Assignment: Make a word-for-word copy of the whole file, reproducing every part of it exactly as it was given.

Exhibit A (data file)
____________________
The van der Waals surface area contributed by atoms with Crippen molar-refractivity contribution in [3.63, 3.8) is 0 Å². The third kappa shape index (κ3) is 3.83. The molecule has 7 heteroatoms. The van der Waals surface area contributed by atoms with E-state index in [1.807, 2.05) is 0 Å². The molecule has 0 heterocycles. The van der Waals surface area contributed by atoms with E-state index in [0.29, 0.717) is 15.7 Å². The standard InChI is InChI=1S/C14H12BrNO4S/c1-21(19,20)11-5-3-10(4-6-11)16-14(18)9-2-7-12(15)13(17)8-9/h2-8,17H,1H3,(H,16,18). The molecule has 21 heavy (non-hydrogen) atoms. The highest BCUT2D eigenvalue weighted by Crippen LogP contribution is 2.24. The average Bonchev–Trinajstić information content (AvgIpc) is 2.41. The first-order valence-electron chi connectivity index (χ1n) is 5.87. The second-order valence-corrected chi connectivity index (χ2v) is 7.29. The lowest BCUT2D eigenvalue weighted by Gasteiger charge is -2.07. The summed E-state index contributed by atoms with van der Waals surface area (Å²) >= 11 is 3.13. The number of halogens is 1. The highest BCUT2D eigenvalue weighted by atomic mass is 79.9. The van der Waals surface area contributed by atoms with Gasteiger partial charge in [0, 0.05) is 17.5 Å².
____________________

The van der Waals surface area contributed by atoms with Crippen molar-refractivity contribution in [3.63, 3.8) is 0 Å². The third kappa shape index (κ3) is 3.83. The molecule has 7 heteroatoms. The van der Waals surface area contributed by atoms with E-state index in [1.807, 2.05) is 0 Å². The molecule has 0 heterocycles. The van der Waals surface area contributed by atoms with E-state index in [0.29, 0.717) is 15.7 Å². The standard InChI is InChI=1S/C14H12BrNO4S/c1-21(19,20)11-5-3-10(4-6-11)16-14(18)9-2-7-12(15)13(17)8-9/h2-8,17H,1H3,(H,16,18). The molecule has 21 heavy (non-hydrogen) atoms. The highest BCUT2D eigenvalue weighted by Crippen LogP contribution is 2.24. The average Bonchev–Trinajstić information content (AvgIpc) is 2.41. The first-order valence-electron chi connectivity index (χ1n) is 5.87. The second-order valence-corrected chi connectivity index (χ2v) is 7.29. The lowest BCUT2D eigenvalue weighted by Gasteiger charge is -2.07. The summed E-state index contributed by atoms with van der Waals surface area (Å²) >= 11 is 3.13. The number of halogens is 1. The highest BCUT2D eigenvalue weighted by atomic mass is 79.9. The van der Waals surface area contributed by atoms with Gasteiger partial charge in [0, 0.05) is 17.5 Å².